Famitsu: This time, a number of songs were re-recorded. Please tell us the reason and the criteria used to select these songs.

Takahashi: As I said previously, there were various restrictions due to this being a remaster. The same applies to music, and it simply wasn’t possible to re-record all of them with an orchestra. Therefore, we prioritized the song list first, and then recorded the highest-ranked field and battle songs as live recordings using an orchestra. We had to take the budget into consideration as well, and upgraded the quality of other songs that couldn’t be recorded live through digital means. We have improved the sound quality by relaxing the data compression, in contrast to Xenoblade Chronicles 2. For event songs, if you change the tempo or scale of the song, a huge amount of work needs to be done to edit the original scene. The original version remains the same but “Engage the Enemy” is used as-is with virtually no new changes. As it is a very popular song, it became the main theme of the new production record.

Famitsu: Aside from the graphics, UI and music, is there anything else you changed from the port from the Wii?

Takahashi: I think it’s very important not to alter game content such as the story and battles, and as such, remains unchanged from the original. That said, there were new mechanics added. Autosave, casual mode, quest and landmark stacked EXP bonuses, advanced level settings that allows players to level down at any time, time attack, event theatre, fashion equipment, and more.

Famitsu: Please tell us about the concept behind the production and development of “Future Connected.”

Takahashi: I’m half-joking here, but there was a lingering feeling of pity towards Melia, but really, there were two reasons. First, it would appeal to existing fans and would continue the story towards the future of Xenoblade, and second, so we could finally show off the shoulder of Bionis, a map that didn’t fit into the main game, but was perfectly suited for this role.

Famitsu: Can you tell us about the sense of volume in “Future Connected?”

Takahashi: It took me about 10 to 12 hours to finish, so I think it will take players a bit longer to complete the first time. I’d say there’s about 20 hours worth of content in Future Connected, when you include side quests. When you develop DLC, you can increase the volume of the game even more, but with a remaster such as this, it’s just too expensive, and if we put too many resources into developing it, it would have had an impact on developing our new game. We tried to balance the development to be compatible with these limits in mind.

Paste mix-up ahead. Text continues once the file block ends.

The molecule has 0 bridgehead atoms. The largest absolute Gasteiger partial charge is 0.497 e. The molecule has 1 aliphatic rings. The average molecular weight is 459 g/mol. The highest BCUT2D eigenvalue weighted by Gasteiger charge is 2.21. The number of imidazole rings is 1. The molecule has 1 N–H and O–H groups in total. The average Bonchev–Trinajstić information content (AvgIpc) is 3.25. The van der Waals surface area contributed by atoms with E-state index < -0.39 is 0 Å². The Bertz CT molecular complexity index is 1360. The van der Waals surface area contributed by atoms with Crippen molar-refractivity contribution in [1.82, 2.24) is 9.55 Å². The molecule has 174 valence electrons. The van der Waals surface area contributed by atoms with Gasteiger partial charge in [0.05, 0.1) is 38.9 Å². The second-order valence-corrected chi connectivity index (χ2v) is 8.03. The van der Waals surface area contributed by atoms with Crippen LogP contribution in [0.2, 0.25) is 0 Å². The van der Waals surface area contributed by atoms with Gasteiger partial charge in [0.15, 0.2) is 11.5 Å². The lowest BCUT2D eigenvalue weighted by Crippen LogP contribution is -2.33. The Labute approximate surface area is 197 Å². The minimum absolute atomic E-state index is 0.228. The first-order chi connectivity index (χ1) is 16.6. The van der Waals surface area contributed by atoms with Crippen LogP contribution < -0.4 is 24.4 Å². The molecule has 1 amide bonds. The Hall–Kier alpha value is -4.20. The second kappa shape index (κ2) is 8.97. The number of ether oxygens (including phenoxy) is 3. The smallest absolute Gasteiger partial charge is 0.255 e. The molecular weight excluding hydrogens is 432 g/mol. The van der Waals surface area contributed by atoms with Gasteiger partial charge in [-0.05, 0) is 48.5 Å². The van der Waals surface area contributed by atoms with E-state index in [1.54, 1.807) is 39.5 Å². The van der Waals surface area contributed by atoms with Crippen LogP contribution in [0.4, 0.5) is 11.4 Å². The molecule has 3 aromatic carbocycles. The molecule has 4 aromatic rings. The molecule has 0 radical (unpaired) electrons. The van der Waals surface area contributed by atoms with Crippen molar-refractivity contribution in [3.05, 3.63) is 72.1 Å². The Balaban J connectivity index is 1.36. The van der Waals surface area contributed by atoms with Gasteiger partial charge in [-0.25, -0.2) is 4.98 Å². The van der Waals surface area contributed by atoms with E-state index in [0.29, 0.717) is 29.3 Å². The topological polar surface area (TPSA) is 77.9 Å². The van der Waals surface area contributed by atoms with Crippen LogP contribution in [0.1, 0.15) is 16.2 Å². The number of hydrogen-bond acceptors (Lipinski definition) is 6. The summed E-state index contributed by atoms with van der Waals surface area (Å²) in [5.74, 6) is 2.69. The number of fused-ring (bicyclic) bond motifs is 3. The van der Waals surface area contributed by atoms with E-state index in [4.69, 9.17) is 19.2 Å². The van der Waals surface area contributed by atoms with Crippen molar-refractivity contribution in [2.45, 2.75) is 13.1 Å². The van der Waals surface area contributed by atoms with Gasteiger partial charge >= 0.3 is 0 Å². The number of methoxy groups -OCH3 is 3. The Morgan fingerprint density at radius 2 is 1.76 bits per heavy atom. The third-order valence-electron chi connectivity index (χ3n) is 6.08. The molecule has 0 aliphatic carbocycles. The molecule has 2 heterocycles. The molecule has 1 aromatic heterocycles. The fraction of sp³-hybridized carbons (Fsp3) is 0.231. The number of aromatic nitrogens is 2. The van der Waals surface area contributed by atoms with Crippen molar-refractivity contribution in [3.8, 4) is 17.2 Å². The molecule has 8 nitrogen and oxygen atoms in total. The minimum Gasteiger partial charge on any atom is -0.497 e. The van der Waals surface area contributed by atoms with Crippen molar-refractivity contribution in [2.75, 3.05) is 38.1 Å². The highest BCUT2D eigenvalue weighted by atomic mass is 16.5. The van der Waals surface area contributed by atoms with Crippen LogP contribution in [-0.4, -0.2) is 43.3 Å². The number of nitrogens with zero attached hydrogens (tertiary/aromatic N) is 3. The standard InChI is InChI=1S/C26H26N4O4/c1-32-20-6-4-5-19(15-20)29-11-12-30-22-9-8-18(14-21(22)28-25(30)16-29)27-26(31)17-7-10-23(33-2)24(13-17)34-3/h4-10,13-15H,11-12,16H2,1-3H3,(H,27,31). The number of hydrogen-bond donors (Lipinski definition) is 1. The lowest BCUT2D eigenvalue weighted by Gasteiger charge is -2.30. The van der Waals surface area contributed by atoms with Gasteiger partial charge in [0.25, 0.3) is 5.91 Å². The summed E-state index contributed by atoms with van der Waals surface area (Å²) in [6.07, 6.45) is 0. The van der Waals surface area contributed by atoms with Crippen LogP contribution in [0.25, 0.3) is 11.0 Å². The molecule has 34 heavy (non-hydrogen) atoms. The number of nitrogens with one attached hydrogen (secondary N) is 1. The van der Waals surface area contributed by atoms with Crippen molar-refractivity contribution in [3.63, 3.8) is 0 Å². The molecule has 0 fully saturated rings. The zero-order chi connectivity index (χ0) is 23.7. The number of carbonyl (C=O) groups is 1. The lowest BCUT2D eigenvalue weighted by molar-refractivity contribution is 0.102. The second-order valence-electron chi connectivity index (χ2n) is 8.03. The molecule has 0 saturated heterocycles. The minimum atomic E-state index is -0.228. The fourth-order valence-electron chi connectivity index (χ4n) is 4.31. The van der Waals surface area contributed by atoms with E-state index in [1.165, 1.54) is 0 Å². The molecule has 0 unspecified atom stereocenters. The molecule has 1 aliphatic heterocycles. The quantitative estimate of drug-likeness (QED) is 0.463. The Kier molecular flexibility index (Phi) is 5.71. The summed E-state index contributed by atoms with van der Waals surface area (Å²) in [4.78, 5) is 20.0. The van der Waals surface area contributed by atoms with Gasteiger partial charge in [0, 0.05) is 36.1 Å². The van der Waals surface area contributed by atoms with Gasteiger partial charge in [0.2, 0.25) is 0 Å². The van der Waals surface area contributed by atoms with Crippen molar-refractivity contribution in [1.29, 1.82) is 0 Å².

Famitsu: I think there may be players who have already finished the original game and would like to play Future Connected immediately, but what kind of character level is needed to complete the scenario?

Takahashi: Future Connected can be played from the very beginning, even without playing the main story at all. That said, since it is an epilogue of sorts, we recommend first-time players to play through the original game first.

Famitsu: Coincidentally, Definitive Edition will be released ten years after the original. After this past decade, what is the impression you have when you look at the original again?

Takahashi: Xenoblade is a game that doesn’t show its age, even when compared to work as recent as this year. How could such a game have been made ten years ago? I think it was a combination of the enthusiasm and determination of that time, when I felt we couldn’t be allowed to fail. I’m convinced that such a thought produced a work that doesn’t seem to age, even after these many years. I don’t want to leave an impression that we only succeeded because of past mistakes, but from the perspective of production, it was a great driving force. The sales have been stable, and the brand has been well-established. Of course, we’re in a position to build things on a solid foundation, which leads to pride and self-confidence, but at the risk of falling into false successes or arrogance. We believe that the power to change without fear comes from failure. Xenoblade reminds us of that drive, and we are happy to be able to meet here again, ten years later.

Famitsu: Is there anything you’d like to say to older Xenoblade fans as well as to players who will be playing the game for the very first time?

Takahashi: Xenoblade was the starting point of new growth for Monolith Soft. This work is the culmination of the staff’s determination and hope at the time and those same feelings of the staff today. It shows the future of Monolith Soft. We hope old fans will feel the effort of our staff while new players will get a sense of our future.

Are you excited to play Xenoblade Chronicles once more, or will this be your first adventure through the world of the Bionis and Mechonis? Let us know in the comments!

[source twitter.com]